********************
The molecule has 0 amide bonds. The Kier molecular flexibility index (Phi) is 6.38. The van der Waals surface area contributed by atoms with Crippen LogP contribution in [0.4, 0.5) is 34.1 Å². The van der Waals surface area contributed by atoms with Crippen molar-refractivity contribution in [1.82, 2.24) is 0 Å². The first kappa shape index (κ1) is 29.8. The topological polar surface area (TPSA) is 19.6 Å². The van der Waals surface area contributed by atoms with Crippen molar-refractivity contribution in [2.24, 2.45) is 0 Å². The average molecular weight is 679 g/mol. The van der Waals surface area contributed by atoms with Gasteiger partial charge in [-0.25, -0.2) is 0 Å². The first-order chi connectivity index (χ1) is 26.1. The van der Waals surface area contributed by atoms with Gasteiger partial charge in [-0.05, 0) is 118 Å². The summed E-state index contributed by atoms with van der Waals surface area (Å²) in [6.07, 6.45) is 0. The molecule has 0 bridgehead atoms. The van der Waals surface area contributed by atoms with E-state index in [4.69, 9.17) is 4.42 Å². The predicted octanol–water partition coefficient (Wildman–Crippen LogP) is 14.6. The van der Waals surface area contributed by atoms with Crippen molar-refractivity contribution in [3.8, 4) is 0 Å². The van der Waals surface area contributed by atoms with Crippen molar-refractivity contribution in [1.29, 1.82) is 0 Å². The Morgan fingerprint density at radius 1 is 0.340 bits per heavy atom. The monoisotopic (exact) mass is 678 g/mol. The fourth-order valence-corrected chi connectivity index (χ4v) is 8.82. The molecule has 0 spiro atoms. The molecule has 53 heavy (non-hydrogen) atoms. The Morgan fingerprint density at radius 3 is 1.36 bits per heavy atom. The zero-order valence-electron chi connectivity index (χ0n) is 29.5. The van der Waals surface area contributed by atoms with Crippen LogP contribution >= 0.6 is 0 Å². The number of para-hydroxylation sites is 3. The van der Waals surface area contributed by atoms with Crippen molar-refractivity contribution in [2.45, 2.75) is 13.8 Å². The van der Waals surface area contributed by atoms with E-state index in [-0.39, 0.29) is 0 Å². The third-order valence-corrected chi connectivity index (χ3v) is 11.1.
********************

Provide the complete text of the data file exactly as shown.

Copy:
The molecule has 0 amide bonds. The Kier molecular flexibility index (Phi) is 6.38. The van der Waals surface area contributed by atoms with Crippen LogP contribution in [0.4, 0.5) is 34.1 Å². The van der Waals surface area contributed by atoms with Crippen molar-refractivity contribution in [1.82, 2.24) is 0 Å². The first kappa shape index (κ1) is 29.8. The topological polar surface area (TPSA) is 19.6 Å². The van der Waals surface area contributed by atoms with Crippen molar-refractivity contribution in [2.24, 2.45) is 0 Å². The average molecular weight is 679 g/mol. The van der Waals surface area contributed by atoms with Gasteiger partial charge in [-0.25, -0.2) is 0 Å². The first-order chi connectivity index (χ1) is 26.1. The van der Waals surface area contributed by atoms with Gasteiger partial charge in [-0.05, 0) is 118 Å². The summed E-state index contributed by atoms with van der Waals surface area (Å²) in [6.07, 6.45) is 0. The molecule has 0 bridgehead atoms. The van der Waals surface area contributed by atoms with E-state index in [4.69, 9.17) is 4.42 Å². The predicted octanol–water partition coefficient (Wildman–Crippen LogP) is 14.6. The van der Waals surface area contributed by atoms with Crippen molar-refractivity contribution in [3.8, 4) is 0 Å². The van der Waals surface area contributed by atoms with Crippen molar-refractivity contribution in [1.29, 1.82) is 0 Å². The Morgan fingerprint density at radius 1 is 0.340 bits per heavy atom. The monoisotopic (exact) mass is 678 g/mol. The fourth-order valence-corrected chi connectivity index (χ4v) is 8.82. The molecule has 0 spiro atoms. The molecule has 53 heavy (non-hydrogen) atoms. The Morgan fingerprint density at radius 3 is 1.36 bits per heavy atom. The zero-order valence-electron chi connectivity index (χ0n) is 29.5. The van der Waals surface area contributed by atoms with Crippen LogP contribution >= 0.6 is 0 Å². The number of para-hydroxylation sites is 3. The van der Waals surface area contributed by atoms with Crippen molar-refractivity contribution in [2.45, 2.75) is 13.8 Å². The van der Waals surface area contributed by atoms with E-state index in [-0.39, 0.29) is 0 Å². The third-order valence-corrected chi connectivity index (χ3v) is 11.1.